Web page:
• For paid internships, an agreement or contract between your organization and the participating student(s) will need to be established.

Learn more:

Academic internships take place in various academic units and divisions across the University. While there is no definitive list of academic internships, these opportunities are available in a range of fields.

If you are interested in hiring students for an academic internship, reach out to one of our experiential learning offices or the academic unit most related to your field of work.

Below is a list of some of the programs that offer academic internships to their students.

* Your organization may choose to hire students for a non-academic internship. Non-academic internships are not connected to a course or program of study, are paid by the employer, and would not have a contact within the University to support internship administration. These types of internships can be posted as a job with one of our on-campus career centres.

What is it?

Bring students into your organization for a 4-, 8-, 12- or 16- month full-time work term through one of the University of Toronto’s co-op programs. Co-op students will contribute to the work of your organization by supporting specific projects and tasks that align with the objectives of their program of study. Co-op students can support the day-to-day work of your organization, help your organization address short-term staffing transitions, and evaluate pilot projects or positions. Co-op placements can also act as a recruitment tool for potential long-term employees; many employers choose to hire former co-op students after they graduate! Students will gain a better understanding of your organization and industry while enhancing their skills and competencies.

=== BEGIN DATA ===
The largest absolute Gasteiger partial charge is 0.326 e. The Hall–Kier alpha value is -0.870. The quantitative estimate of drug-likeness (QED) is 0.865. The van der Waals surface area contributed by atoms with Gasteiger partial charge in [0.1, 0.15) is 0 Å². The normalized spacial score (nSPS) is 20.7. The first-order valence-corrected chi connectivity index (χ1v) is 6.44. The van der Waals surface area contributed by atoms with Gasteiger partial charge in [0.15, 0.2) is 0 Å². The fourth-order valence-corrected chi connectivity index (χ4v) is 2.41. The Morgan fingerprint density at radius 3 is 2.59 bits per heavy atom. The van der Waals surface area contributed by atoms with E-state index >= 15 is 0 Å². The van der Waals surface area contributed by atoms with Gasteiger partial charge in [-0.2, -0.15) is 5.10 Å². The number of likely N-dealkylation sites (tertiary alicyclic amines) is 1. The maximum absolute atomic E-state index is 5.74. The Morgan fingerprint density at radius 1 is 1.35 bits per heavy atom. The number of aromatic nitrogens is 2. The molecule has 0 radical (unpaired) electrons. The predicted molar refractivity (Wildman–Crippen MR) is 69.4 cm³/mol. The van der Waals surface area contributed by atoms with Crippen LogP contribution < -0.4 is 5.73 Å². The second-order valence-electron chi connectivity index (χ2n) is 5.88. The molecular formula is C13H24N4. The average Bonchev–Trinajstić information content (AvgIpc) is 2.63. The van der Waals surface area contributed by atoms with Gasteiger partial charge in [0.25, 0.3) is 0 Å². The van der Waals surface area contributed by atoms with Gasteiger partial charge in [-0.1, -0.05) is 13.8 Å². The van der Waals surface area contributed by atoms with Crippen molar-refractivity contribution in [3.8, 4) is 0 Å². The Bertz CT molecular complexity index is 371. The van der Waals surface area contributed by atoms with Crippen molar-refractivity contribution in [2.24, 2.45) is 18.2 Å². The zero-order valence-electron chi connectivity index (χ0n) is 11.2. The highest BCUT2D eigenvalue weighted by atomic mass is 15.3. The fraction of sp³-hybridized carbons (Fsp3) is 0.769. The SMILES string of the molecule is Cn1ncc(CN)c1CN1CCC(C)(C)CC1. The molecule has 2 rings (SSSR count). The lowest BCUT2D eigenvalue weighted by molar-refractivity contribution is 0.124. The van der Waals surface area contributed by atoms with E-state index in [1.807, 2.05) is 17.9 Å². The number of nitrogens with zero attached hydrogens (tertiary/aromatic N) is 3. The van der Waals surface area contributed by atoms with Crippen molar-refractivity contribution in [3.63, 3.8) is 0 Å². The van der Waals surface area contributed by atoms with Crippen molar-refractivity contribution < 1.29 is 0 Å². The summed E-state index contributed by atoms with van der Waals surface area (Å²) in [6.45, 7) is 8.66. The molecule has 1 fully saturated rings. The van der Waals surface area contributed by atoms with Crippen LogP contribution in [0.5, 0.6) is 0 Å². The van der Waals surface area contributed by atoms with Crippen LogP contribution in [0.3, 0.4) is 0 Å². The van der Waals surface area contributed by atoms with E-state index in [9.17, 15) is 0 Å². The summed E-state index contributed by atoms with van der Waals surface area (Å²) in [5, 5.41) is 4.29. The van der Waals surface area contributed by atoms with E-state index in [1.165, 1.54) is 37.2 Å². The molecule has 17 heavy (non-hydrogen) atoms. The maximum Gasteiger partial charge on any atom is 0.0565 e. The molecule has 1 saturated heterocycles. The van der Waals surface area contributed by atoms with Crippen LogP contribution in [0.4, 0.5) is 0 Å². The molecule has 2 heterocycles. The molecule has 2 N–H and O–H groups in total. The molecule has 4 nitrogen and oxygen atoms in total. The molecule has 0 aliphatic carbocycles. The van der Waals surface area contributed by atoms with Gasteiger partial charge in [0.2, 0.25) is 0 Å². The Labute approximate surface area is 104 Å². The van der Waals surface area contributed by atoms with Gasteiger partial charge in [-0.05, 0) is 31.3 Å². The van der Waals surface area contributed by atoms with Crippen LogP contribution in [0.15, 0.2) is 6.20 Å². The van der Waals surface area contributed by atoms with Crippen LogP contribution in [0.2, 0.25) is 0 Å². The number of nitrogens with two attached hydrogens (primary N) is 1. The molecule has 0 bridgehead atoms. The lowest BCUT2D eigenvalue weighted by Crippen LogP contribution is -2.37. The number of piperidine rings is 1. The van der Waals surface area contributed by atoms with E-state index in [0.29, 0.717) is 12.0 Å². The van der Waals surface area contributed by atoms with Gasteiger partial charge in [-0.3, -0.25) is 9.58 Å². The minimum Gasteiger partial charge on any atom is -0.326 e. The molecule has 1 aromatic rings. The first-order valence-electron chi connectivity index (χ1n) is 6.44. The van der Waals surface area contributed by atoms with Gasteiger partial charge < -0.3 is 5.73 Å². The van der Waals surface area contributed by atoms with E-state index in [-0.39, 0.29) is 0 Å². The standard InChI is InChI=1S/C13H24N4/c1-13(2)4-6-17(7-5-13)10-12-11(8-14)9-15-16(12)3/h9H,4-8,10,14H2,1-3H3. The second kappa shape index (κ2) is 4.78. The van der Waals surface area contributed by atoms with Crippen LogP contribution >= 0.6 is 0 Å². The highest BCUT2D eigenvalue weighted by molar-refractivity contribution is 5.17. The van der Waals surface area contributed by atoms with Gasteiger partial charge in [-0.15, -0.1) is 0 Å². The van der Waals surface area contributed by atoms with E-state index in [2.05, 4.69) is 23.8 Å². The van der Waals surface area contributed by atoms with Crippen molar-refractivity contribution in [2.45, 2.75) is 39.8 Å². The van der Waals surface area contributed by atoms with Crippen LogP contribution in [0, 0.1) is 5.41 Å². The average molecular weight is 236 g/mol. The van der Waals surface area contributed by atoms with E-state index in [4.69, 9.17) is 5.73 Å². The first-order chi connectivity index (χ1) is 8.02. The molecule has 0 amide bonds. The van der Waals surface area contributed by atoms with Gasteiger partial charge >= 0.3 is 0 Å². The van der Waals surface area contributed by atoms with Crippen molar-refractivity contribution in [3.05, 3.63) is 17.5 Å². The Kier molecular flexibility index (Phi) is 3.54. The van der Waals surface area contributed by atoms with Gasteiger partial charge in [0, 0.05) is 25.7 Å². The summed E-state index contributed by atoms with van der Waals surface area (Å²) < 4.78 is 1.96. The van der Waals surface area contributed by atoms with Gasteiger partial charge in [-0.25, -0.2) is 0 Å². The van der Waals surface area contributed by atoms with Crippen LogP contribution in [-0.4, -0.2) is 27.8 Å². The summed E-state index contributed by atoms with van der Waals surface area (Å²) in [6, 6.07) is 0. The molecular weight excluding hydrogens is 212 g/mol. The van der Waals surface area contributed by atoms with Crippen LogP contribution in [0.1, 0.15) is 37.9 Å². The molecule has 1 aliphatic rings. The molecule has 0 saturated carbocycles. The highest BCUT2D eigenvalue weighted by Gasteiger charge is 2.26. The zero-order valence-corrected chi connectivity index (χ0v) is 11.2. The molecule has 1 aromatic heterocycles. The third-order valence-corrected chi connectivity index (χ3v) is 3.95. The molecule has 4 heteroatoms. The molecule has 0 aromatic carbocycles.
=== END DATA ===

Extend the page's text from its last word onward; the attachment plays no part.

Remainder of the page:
Important Considerations:

  • Co-op programs at the University of Toronto are connected to specific programs of study (see ‘Learn more’ below for links to Co-op programs).
  • Co-op students are paid by your organization for their work and the opportunities are full-time over the duration of the work term.
  • If you hire a co-op student through one of the programs listed below, your organization will be eligible for the Ontario Co-operative Education Tax Credit.
  • Co-op students receive academic credit for their work; ideally, these opportunities will allow students to engage with and learn from their experience.